—David G. Peterson, “Worship and Evangelism” https://davidgpeterson.com/worship/worship-and-evangelism

Listening and Speaking

In diesem Gotteshaus soll es geschehen, dass unser Herr selbst mit uns rede durch sein heiliges Wort und wir wiederum mit ihm reden durch Gebet und Lobgesang.

(“It should always happen in this house of God that the Lord speaks to us through His holy Word, and that we then speak to Him with our prayers and songs of praise.”)

—Martin Luther (inscribed on the glass door into the sanctuary of the Castle Church in Wittenberg)

Worship and Evangelism

While there is clearly some merit in having special evangelistic services, one of the benefits of evangelism through the regular meeting of God’s people is that unbelievers may be convinced by the testimony of all who participate in the gathering. They are confronted with the reality of God amongst his people in a variety of ways (e.g., preaching, testifying, singing, praying, caring for one another in practical ways). They are exposed to the body of Christ in action (rather than to some more artificial or abstracted Christian presentation). Consequently, they have a better chance of being drawn into the congregation as genuine disciples, rather than being left with the impression that being a Christian is a private matter and that being a member of a church is of secondary importance.

—David G. Peterson, “Worship and Evangelism” https://davidgpeterson.com/worship/worship-and-evangelism

Both/And

The important concept of interacting with one another is not to be divorced from the notion that we come together to engage with God. Rightly understood, edification has a ‘vertical’ or Godward dimension as well as a ‘horizontal’ dimension. Since the terminology of worship, too, is used in the New Testament with ‘vertical’ and ‘horizontal’ implications, it is clear that worship and edification may be complementary ways of describing the same activity.

—David G. Peterson, “Worship and Evangelism” https://davidgpeterson.com/worship/worship-and-evangelism 

Worship as Context for Theology

Worship provides the parameters for thinking about Scripture and theology by keeping these reflections oriented toward their proper object, God, and within their proper context, the Christian community.

—Susan K. Wood, “The Liturgy: Participatory Knowledge of God in the Liturgy,” Knowing the Triune God: The Work of the Spirit in the Practices of the Church, 109-110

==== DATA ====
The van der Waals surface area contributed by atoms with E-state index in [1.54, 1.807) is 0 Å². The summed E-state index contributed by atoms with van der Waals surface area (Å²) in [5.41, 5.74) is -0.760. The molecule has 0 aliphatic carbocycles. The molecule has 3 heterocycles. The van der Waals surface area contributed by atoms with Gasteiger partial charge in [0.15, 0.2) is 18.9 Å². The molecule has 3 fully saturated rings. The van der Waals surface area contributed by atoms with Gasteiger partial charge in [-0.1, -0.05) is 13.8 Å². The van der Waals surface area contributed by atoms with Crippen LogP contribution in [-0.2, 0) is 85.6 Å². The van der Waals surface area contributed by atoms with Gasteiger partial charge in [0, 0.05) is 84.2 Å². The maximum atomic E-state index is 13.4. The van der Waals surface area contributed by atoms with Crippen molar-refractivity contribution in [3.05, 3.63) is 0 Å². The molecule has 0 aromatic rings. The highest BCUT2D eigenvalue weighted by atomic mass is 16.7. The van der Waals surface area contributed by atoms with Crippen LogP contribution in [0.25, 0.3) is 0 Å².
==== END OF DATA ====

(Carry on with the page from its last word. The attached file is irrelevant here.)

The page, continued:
The Preacher as Worshipper

Preachers who belittle worship miss the whole point. Not only is their highest calling to be worshipers, but their responsibility to preach is worship through and through. Preachers are worshipers whose sermons are worship. All other descriptions of preaching fall short of God’s glory. Today’s church needs preachers renewed as worshipers in all that they do, connected vitally with “worship leaders” and the whole community in offering themselves as living sacrifices to God.

—Michael J. Quicke, “The Preacher as Worshipper,” In Praise of Worship, ed. David J. Cohen and Michael Parsons, 277

 

Worship is . . .

Worship is an act of attention to the living God who rules, speaks and reveals, creates and redeems, orders and blesses. Worship centers, gathers, reveals, sings, and affirms. Worship rehearses in the present the end that lies ahead.

—Eugene Peterson, Reversed Thunder: The Revelation ofJohn and the Praying Imagination, 57

Worship in the Spirit

When we look at the Spirit and worship in the New Testament we find that the early Christians believed that their Spirit-led worship was the new-covenantal form of that synagogue and temple worship, worshipping the same creator God but filling that worship with new content relating specifically to Jesus crucified and risen—and believing . . . that the promised Holy Spirit was leading them in that worship.

—N. T. Wright, “Worship and the Spirit in the New Testament” (Yale Conference on Worship and the Spirit: February 21–23 2008)

The Overlap

If the Spirit is the one who brings God’s future forward into the present, worshipping in the Spirit the God who raised Jesus from the dead means standing both at the overlap between heaven and earth and also at the place where past, present and future are mysteriously held together.

—N. T. Wright, “Worship and the Spirit in the New Testament” (Yale Conference on Worship and the Spirit: February 21–23 2008)